Get help from the best in academic writing.

The Cycle of Evil in Shakespeare’s Hamlet

The Cycle of Evil in Hamlet

In the play Hamlet, William Shakespeare illustrates how revenge can ravage one’s mind. Revenge, put in simple terms, is an act of inflicting harm or injury in return for a wrong. [Obvious?] Both Hamlet and Laertes vowed to seek revenge for the murders of their fathers. In doing so, they weren’t making right what was once wrong, but instead they were returning the same evil that had been inflicted upon them. Revenge isn’t good or sweet when it is in fact evil continuing to repeat itself.

William Shakespeare helps bring this point to the forefront by using the Ghost of King Hamlet as a foil to Hamlet. The Ghost is used to give Hamlet someone to talk to in order to understand him more. These two characters both express their revulsion of Gertrude’s marriage to Claudius. [You need to cite from the text here, particularly for the Ghost.] Also, both King Hamlet and Hamlet were brought to their deaths at the hands of poison, although King Hamlet had the poison poured in his ear by Claudius while sleeping. On the other hand, Hamlet was poisoned with the point of Laertes’s rapier during their duel.

The Ghost brings about two different perspectives of Hamlet. First, Hamlet can be viewed as a loyal son. Hamlet is prepared to avenge his father’s murder before the identity of the murderer was made. [He is?] After the Ghost reveals Claudius as his murderer, he demands that Hamlet does not punish Gertrude in seeking revenge against Claudius. Hamlet doesn’t get revenge against Claudius until his mother dies after drinking the poison in the cup that was originally intended for Hamlet to drink. [Ergo, does he get revenge for his father, or for his mother?] On the other hand, Hamlet doesn’t necessarily fulfill his father’s wishes. Although unintended, Hamlet “punishes” Gertrude by slaying Polonius before her eyes. Thus evil deeds were to continue to repeat themselves. [I don’t see the repetition here.Which “evil deeds” are you referring to?]

Another character used as a foil to Hamlet was Laertes. Both Hamlet and Laertes had endured the lose [loss] of their fathers at the hands of a murderer. Both character[s] sought revenge for these murders. Laertes immediately wanted to kill Hamlet for his crime, expressing how he would cut his throat in the church.

Tradition of Rape in Breath, Eyes, Memory breath

Tradition of Rape in Breath, Eyes, Memory One main theme which I believe that this book repeats is the idea that people will blindly follow long standing traditions simply because it is “expected.” For instance, Tante Atie felt obligated to care of her mother. This was the tradition for the oldest women of the family, in Haiti. Tante Atie was obviousely resentful of this duty, but she felt that it was her obligation as a part of that family. Sophie’s mother, on the other hand, was free from this tradition and able to move for New York. Sophie’s mother was also tormented by the fact that her mother blindely followed the obligations taught to her. It is the tradition in Haiti, that by the time a girl hits puberty, she is to be ritualistically “tested” for her purity. These tests were obliviousely psychologically damaging for the girls, but no one ever questioned the tests. It was simply tradition. Sophie’s mother was only saved from having this test done because she was raped, which she names as being “the only good thing which came from my being raped.” Tante Atie was said to have screamed in protest to this purity test. Yet, when Sophie came of age, her mother still preformed these tests on her out of tradition, even though she was aware of how mentally damaging these tests were on young women. I realize that every culture has its own traditions which seem strange to outside cultures. For instance, the book mentions a women from Ethiopia who is in Sex therapy because of the mutalating ritual which was performed on her by her elders. I just feel that when it comes to rituals and traditions such as these, it should not be a matter of whether it is a tradition or not, but whether it is morally and ethically exceptable. I do not understand how any mother could possibly do anything damaging or painful to their child. The books explaination for preserving the girls purity is so that when the girl marries, her family can save face by having the daughter be pure. I feel that these tests only make it extremely clear to the young women that they are not trusted to do the right thing or to tell the truth.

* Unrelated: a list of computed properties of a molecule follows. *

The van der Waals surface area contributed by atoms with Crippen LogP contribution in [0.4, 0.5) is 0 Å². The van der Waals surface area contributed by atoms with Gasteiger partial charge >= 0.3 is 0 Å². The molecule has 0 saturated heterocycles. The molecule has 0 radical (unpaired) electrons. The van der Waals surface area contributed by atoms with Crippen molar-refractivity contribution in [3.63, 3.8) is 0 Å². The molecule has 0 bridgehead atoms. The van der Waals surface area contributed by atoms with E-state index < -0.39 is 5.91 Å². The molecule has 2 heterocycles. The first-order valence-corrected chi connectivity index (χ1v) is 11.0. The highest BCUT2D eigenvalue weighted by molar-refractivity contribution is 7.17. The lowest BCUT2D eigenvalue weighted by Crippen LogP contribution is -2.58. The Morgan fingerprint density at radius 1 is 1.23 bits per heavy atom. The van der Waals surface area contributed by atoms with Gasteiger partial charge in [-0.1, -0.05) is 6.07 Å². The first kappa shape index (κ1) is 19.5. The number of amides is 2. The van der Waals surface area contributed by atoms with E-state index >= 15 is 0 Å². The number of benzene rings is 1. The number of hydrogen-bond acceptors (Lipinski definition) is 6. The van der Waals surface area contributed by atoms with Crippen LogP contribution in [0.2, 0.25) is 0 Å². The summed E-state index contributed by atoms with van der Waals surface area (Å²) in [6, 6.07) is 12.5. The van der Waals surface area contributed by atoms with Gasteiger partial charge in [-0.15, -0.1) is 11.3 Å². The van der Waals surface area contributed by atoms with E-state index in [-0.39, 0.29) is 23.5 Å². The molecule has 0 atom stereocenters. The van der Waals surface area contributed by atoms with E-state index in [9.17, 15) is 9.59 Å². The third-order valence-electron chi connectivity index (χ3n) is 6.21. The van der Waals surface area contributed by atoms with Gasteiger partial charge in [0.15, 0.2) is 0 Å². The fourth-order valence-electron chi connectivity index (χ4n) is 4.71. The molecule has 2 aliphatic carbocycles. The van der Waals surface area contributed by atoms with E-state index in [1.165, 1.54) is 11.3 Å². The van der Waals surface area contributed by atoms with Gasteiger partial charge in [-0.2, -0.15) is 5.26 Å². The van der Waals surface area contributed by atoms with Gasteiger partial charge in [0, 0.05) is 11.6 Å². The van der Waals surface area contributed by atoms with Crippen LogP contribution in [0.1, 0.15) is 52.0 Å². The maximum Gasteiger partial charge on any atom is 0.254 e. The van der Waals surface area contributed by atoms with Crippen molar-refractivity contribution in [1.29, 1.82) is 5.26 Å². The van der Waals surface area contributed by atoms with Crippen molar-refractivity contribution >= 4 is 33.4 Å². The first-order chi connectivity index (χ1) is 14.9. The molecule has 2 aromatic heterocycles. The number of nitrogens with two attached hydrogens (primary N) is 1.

Leave a Comment

Your email address will not be published.